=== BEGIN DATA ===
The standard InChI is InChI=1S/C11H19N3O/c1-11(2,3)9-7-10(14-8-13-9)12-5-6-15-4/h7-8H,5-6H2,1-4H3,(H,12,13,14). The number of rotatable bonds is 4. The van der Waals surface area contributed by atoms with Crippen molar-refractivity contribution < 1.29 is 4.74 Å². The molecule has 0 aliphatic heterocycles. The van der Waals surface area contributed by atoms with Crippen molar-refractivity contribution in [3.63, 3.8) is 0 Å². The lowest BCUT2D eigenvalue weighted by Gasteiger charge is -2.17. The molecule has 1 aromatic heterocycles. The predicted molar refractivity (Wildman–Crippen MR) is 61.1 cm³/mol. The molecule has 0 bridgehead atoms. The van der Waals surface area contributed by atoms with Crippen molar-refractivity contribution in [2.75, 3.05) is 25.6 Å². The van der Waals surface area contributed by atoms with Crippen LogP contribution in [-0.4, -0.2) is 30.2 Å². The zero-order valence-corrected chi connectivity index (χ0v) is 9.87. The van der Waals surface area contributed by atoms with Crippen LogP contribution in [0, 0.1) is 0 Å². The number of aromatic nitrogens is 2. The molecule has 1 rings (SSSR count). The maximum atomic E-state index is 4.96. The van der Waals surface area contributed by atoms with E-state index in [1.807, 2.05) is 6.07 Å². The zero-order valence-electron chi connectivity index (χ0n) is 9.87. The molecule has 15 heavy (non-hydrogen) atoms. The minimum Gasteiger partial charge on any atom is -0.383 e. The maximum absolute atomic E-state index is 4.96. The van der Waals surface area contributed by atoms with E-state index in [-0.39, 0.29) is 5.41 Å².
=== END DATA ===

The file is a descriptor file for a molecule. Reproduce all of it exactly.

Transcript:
The standard InChI is InChI=1S/C11H19N3O/c1-11(2,3)9-7-10(14-8-13-9)12-5-6-15-4/h7-8H,5-6H2,1-4H3,(H,12,13,14). The number of rotatable bonds is 4. The van der Waals surface area contributed by atoms with Crippen molar-refractivity contribution < 1.29 is 4.74 Å². The molecule has 0 aliphatic heterocycles. The van der Waals surface area contributed by atoms with Crippen molar-refractivity contribution in [3.63, 3.8) is 0 Å². The lowest BCUT2D eigenvalue weighted by Gasteiger charge is -2.17. The molecule has 1 aromatic heterocycles. The predicted molar refractivity (Wildman–Crippen MR) is 61.1 cm³/mol. The molecule has 0 bridgehead atoms. The van der Waals surface area contributed by atoms with Crippen molar-refractivity contribution in [2.75, 3.05) is 25.6 Å². The van der Waals surface area contributed by atoms with Crippen LogP contribution in [-0.4, -0.2) is 30.2 Å². The zero-order valence-corrected chi connectivity index (χ0v) is 9.87. The van der Waals surface area contributed by atoms with Crippen LogP contribution in [0, 0.1) is 0 Å². The number of aromatic nitrogens is 2. The molecule has 1 rings (SSSR count). The maximum atomic E-state index is 4.96. The van der Waals surface area contributed by atoms with E-state index in [1.807, 2.05) is 6.07 Å². The zero-order valence-electron chi connectivity index (χ0n) is 9.87. The molecule has 15 heavy (non-hydrogen) atoms. The minimum Gasteiger partial charge on any atom is -0.383 e. The maximum absolute atomic E-state index is 4.96. The van der Waals surface area contributed by atoms with E-state index in [-0.39, 0.29) is 5.41 Å².